0x680 1664      mode_block            (paxos_dblock + 128)

       0x800 2048      paxos_dblock          (sector 4, for host_id 3)
       0x880 2176      mode_block            (paxos_dblock + 128)

       0xFA200         paxos_dblock          (sector 2001, for host_id 2000)
       0xFA280         mode_block            (paxos_dblock + 128)

       0x200000 paxos_lease foo:example2:/path:2097152
       0x000 0         leader_record         (sector 0)
                       magic: 0x06152010
                       space_name: foo
                       resource_name: example2

       0x200 512       request_record        (sector 1)
                       magic: 0x08292011

       0x400 1024      paxos_dblock          (sector 2, for host_id 1)
       0x480 1152      mode_block            (paxos_dblock + 128)

       0x600 1536      paxos_dblock          (sector 3, for host_id 2)
       0x680 1664      mode_block            (paxos_dblock + 128)

       0x800 2048      paxos_dblock          (sector 4, for host_id 3)
       0x880 2176      mode_block            (paxos_dblock + 128)

       0xFA200         paxos_dblock          (sector 2001, for host_id 2000)
       0xFA280         mode_block            (paxos_dblock + 128)

   Lease ownership
       Not  shown  in  the  leader_record structures above are the owner_id, owner_generation and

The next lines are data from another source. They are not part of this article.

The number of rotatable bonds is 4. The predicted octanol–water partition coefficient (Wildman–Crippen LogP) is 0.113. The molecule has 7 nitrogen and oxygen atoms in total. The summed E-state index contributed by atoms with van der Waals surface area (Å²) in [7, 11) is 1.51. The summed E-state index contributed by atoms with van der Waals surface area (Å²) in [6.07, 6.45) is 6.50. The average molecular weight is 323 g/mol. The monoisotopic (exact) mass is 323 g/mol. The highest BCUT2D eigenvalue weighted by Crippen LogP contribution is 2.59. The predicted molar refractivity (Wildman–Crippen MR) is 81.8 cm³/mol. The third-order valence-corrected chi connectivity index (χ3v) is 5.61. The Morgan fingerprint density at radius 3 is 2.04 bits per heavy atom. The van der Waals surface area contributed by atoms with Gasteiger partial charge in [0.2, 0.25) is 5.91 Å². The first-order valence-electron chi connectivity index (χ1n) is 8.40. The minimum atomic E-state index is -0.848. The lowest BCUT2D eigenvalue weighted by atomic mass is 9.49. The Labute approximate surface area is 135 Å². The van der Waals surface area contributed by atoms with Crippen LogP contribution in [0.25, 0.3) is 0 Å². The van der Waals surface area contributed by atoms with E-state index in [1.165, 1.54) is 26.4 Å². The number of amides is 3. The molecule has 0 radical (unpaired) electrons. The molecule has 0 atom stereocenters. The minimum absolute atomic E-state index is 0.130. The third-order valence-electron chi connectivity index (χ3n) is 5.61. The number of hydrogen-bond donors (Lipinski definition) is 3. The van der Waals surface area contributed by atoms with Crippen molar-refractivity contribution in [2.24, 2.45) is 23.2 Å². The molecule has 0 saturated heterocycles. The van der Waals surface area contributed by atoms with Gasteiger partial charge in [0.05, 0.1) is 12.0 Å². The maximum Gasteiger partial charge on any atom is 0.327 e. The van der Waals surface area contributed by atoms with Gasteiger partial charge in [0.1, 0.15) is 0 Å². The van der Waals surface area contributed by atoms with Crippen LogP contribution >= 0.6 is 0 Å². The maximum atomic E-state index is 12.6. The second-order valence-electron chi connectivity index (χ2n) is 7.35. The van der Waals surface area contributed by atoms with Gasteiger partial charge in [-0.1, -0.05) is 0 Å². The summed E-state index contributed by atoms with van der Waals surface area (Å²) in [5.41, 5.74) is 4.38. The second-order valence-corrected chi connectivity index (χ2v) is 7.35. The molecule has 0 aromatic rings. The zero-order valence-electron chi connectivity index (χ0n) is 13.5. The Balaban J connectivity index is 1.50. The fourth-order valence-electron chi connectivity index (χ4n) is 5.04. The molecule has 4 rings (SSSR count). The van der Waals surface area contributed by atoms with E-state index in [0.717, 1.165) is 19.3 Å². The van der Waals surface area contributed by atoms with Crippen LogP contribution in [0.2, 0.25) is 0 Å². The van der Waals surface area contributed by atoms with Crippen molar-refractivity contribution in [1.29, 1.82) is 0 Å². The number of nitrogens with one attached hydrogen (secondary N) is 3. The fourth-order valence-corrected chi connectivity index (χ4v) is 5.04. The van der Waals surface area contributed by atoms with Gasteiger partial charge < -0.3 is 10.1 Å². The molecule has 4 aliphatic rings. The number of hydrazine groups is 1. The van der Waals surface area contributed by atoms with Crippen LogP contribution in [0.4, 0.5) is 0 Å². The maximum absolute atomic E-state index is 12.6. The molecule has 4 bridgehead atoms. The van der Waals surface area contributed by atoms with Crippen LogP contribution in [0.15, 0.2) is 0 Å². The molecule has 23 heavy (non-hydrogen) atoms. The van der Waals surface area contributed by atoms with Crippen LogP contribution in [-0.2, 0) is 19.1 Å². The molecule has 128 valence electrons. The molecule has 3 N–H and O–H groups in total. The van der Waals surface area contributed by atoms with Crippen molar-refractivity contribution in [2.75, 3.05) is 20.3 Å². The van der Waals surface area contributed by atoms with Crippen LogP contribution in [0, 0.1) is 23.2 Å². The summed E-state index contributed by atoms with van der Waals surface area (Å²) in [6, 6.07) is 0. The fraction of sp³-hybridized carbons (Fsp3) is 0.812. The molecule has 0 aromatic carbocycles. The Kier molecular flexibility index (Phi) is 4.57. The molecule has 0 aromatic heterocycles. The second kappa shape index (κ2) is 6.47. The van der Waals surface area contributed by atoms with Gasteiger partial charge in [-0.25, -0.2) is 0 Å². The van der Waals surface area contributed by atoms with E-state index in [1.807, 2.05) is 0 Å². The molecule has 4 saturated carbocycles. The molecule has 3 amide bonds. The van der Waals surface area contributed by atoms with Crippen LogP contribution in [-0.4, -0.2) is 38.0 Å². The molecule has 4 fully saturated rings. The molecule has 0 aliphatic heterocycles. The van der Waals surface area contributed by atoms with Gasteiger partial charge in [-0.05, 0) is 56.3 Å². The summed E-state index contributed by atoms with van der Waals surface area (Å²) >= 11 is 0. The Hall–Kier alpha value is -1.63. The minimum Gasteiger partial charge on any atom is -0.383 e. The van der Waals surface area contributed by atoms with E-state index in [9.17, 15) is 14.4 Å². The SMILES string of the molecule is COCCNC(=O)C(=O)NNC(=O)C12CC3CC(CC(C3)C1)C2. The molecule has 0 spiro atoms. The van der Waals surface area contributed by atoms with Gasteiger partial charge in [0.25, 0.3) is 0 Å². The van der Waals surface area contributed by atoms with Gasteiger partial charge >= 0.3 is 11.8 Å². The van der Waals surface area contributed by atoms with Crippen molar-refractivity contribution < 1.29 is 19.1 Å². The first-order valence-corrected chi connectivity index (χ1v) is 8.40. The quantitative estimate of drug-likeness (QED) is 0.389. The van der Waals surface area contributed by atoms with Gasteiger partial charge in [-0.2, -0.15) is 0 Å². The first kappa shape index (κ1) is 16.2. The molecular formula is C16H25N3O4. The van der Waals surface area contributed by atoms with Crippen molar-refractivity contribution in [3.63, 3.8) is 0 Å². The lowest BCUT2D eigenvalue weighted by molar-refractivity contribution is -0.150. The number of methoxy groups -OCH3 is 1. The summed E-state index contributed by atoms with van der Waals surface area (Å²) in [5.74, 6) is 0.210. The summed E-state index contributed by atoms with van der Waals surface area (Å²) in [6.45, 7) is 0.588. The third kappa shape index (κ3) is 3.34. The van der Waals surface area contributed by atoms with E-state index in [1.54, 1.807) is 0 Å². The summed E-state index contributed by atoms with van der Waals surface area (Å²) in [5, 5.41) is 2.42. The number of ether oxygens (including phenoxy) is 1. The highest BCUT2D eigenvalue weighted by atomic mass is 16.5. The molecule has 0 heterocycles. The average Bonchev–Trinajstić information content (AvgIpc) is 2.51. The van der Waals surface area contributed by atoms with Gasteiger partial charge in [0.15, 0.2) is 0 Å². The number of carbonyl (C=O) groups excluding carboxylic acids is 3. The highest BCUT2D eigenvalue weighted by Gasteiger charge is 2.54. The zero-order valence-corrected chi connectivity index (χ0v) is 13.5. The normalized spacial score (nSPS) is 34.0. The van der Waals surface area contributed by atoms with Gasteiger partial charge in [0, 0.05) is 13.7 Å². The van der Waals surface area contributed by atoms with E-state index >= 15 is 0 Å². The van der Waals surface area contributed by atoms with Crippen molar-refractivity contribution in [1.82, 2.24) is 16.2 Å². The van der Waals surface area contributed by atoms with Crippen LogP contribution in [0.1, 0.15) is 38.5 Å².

timestamp fields.  These are the fields that define the lease owner.

       The delta_lease  at  sector  N  for  host_id  N+1  has  leader_record.owner_id  N+1.   The
       leader_record.owner_generation is incremented each time the delta_lease is acquired.  When
       a delta_lease is acquired, the leader_record.timestamp field is set to  the  time  of  the
       host  and the leader_record.resource_name is set to the unique name of the host.  When the
       host renews the delta_lease,  it  writes  a  new  leader_record.timestamp.   When  a  host
       releases a delta_lease, it writes zero to leader_record.timestamp.

       When  a  host  acquires  a  paxos_lease,  it  uses  the  host_id/generation value from the
       delta_lease it holds in the lockspace.  It uses this host_id/generation to identify itself
       in  the paxos_dblock when running the paxos algorithm.  The result of the algorithm is the
       winning  host_id/generation  -  the  new  owner   of   the   paxos_lease.    The   winning
       host_id/generation   are   written   to   the   paxos_lease   leader_record.owner_id   and
       leader_record.owner_generation fields and leader_record.timestamp is  set.   When  a  host
       releases a paxos_lease, it sets leader_record.timestamp to 0.

       When  a  paxos_lease is free (leader_record.timestamp is 0), multiple hosts may attempt to
       acquire it.  The paxos algorithm, using the paxos_dblock structures, will select only  one
       of  the  hosts  as  the  new  owner,  and that owner is written in the leader_record.  The
       paxos_lease will no longer be free (non-zero timestamp).  Other hosts will  see  this  and
       will not attempt to acquire the paxos_lease until it is free again.

       If  a  paxos_lease  is  owned  (non-zero  timestamp),  but  the  owner has not renewed its
       delta_lease for a specific length of time, then the owner value in the paxos_lease becomes
       expired,  and other hosts will use the paxos algorithm to acquire the paxos_lease, and set
       a new owner.

FILES

       /etc/sanlock/sanlock.conf

SEE ALSO

       wdmd(8)

                                            2015-01-23                                 SANLOCK(8)